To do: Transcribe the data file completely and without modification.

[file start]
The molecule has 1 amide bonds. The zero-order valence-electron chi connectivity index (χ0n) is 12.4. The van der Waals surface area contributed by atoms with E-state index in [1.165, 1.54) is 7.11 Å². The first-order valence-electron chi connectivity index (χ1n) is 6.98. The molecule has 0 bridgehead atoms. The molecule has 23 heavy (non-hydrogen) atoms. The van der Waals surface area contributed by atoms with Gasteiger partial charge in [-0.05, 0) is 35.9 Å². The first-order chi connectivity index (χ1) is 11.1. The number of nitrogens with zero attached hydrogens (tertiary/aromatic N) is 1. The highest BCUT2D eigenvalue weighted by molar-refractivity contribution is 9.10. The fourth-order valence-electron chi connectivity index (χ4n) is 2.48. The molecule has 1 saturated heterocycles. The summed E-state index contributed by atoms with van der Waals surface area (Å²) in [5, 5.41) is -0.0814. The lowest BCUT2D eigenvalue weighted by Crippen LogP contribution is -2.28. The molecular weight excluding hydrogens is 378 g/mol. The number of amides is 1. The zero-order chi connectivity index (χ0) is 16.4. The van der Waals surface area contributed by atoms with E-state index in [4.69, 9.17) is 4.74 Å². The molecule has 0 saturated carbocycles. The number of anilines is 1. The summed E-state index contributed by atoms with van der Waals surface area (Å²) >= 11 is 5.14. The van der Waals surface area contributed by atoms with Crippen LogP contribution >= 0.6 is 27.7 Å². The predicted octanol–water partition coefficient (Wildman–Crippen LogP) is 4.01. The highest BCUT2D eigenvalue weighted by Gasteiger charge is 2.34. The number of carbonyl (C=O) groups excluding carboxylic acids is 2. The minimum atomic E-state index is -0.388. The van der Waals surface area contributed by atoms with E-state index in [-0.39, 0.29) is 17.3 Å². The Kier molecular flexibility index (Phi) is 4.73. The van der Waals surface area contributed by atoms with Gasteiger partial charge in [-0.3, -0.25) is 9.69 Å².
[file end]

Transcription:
The molecule has 1 amide bonds. The zero-order valence-electron chi connectivity index (χ0n) is 12.4. The van der Waals surface area contributed by atoms with E-state index in [1.165, 1.54) is 7.11 Å². The first-order valence-electron chi connectivity index (χ1n) is 6.98. The molecule has 0 bridgehead atoms. The molecule has 23 heavy (non-hydrogen) atoms. The van der Waals surface area contributed by atoms with Gasteiger partial charge in [-0.05, 0) is 35.9 Å². The first-order chi connectivity index (χ1) is 11.1. The number of nitrogens with zero attached hydrogens (tertiary/aromatic N) is 1. The highest BCUT2D eigenvalue weighted by molar-refractivity contribution is 9.10. The fourth-order valence-electron chi connectivity index (χ4n) is 2.48. The molecule has 1 saturated heterocycles. The summed E-state index contributed by atoms with van der Waals surface area (Å²) in [5, 5.41) is -0.0814. The lowest BCUT2D eigenvalue weighted by Crippen LogP contribution is -2.28. The molecular weight excluding hydrogens is 378 g/mol. The number of amides is 1. The zero-order chi connectivity index (χ0) is 16.4. The van der Waals surface area contributed by atoms with E-state index in [4.69, 9.17) is 4.74 Å². The molecule has 0 saturated carbocycles. The number of anilines is 1. The summed E-state index contributed by atoms with van der Waals surface area (Å²) >= 11 is 5.14. The van der Waals surface area contributed by atoms with Crippen LogP contribution >= 0.6 is 27.7 Å². The predicted octanol–water partition coefficient (Wildman–Crippen LogP) is 4.01. The highest BCUT2D eigenvalue weighted by Gasteiger charge is 2.34. The number of carbonyl (C=O) groups excluding carboxylic acids is 2. The minimum atomic E-state index is -0.388. The van der Waals surface area contributed by atoms with E-state index in [-0.39, 0.29) is 17.3 Å². The Kier molecular flexibility index (Phi) is 4.73. The van der Waals surface area contributed by atoms with Gasteiger partial charge in [-0.3, -0.25) is 9.69 Å².